Tax credit for R&D: What’s the point?

So in National’s tax package they have dumped the R&D tax credit. Businesses seem disappointed – but this isn’t enough information in of itself to tell me whether getting rid of the credit is socially optimal or not.

In order to analyse this we have to think about why an R&D tax credit could be socially optimal and then see whether that scheme actually worked in the appropriate way to increase social welfare.

Let’s give this a go 😉

R&D increases “productivity” so it is good right

This is a popular argument, however it is also one of the most misunderstood.

If R&D expenditure increases “productivity” then the whole benefit of this is captured within the market for the good.  If the increase in productivity reduces the marginal cost of production, then the firm will increase production until the marginal benefit equals the marginal cost.

Now, the firm will want to invest in R&D until the benefit it makes from its investment is equal to the cost.  As a result, if the firm extracts the WHOLE benefit of R&D it will make the socially optimal choice.

Since firms do not extract the whole benefit of production (as consumer surplus also increases in output) we may try to make the case that there is an externality here – however, this is likely to be inappropriate, as Coase bargaining is avaliable.

In this case, the price will adjust to take into account that there is some surplus associated with the R&D process which isn’t captured in the standard competitive process.  This implies that the price will increase such that the market surplus gained from further R&D investment is split between the consumer and producer.

This makes sense as the transaction costs in this case are minimal – we are talking about an externality that exists intra-market, as a result there is a price mechanism which already exists to take account of it.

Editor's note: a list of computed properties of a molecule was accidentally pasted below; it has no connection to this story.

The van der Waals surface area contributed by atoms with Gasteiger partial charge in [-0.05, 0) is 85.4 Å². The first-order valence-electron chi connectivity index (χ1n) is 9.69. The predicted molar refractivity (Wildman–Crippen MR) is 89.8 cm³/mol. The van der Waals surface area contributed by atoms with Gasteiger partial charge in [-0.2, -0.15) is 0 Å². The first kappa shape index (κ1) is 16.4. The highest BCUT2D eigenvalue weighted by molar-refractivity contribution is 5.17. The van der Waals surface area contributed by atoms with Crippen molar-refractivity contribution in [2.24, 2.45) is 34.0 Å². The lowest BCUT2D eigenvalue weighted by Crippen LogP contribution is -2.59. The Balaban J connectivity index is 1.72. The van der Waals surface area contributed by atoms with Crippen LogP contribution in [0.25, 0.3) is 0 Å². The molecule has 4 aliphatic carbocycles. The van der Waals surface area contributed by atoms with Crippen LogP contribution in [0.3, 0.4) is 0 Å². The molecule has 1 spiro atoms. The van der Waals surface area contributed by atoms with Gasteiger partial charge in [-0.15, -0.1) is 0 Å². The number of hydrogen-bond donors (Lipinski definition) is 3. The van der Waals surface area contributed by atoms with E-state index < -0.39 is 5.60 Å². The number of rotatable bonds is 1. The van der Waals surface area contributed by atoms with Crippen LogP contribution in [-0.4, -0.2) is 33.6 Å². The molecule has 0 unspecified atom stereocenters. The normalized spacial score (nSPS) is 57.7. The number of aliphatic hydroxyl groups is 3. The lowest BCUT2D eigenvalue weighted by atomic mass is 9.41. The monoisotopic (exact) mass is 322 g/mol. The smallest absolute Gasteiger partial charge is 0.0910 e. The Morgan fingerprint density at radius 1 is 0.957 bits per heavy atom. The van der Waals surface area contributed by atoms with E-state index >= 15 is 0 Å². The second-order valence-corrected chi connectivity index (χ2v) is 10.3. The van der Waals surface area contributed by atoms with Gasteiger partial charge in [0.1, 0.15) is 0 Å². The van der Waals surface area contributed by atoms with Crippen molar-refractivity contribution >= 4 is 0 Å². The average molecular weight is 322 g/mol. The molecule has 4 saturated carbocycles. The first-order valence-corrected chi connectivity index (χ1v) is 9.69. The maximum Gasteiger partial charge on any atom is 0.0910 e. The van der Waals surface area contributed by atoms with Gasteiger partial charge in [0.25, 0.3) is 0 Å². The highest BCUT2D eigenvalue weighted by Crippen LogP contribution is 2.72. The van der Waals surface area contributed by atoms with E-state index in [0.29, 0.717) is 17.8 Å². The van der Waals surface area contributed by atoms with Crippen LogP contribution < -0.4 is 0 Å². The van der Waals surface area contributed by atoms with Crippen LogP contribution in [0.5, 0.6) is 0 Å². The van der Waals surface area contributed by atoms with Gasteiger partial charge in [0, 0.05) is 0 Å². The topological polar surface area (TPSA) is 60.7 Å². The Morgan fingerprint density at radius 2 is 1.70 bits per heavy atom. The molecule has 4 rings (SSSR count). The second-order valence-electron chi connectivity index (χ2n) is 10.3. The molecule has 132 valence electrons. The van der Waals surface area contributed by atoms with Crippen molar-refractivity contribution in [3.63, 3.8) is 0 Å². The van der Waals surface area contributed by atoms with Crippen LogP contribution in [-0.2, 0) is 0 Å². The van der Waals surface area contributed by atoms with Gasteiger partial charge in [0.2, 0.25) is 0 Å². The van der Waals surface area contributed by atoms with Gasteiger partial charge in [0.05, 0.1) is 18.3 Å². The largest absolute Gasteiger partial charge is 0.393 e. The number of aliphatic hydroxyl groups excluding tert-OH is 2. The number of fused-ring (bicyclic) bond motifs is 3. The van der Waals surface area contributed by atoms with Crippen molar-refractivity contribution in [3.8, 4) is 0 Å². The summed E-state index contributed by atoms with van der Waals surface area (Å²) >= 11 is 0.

As a result, I wouldn’t take this as a reason for the R&D credit.

Positive externalities!

This is the kicker – there are positive externalities from some R&D investment.

The positive externality stems from “spillovers” in knowledge between firms.  If one firm invests in R&D then this creates knowledge and ideas that also benefit other firms.  As the individual firm does not take into account the benefit that there research has on other firms we end up with “less” R&D investment than is socially optimal (Note that I am assuming that efficient Coase bargaining solution will not appear – as I think there are sufficient transaction costs to prevent a co-operative equilibrium).

In this case we could use a tax credit to increase the amount of R&D investment towards the socially optimal level – as long as the benefit of this exceeded the cost of raising the funds this would be socially optimal.

However, this isn’t what the scheme was focused on it was looking at all R&D.  Given the poor focus of the package I wouldn’t take this as a reason for the R&D credit.

And competition

Another area where R&D investment can increase social outcomes stems from the competitive environment.

Expenditure on R&D investment is “sunk” when the firm chooses its output level (competes) as a result, the cost of R&D does not impact on its output choice.  However, higher levels of R&D reduce the cost (or increase the revenue) of producing an additional unit.

This reduction in marginal costs (or increase in marginal revenue) allows the firm to be sneaky and “commit” to producing a higher level of output when competition occurs.  If a firm commits it can increase its profit – to the cost of the other firm.  However, if both firms commit, we end up with higher output and lower profits – a situation which brings us closer to the competitive outcome, and as a result leads to greater social welfare.

By reducing the cost of this commitment resource, the government can increase the amount of “commitment” private firms invest in through R&D, pushing us towards the competitive outcome.

Now any gains in this sense will be incredibly small – especially given that the dynamic nature of the competitive process makes it likely that firms will solve the above “prisoner’s dilemma“.  As a result, I wouldn’t take this as a reason for the R&D credit.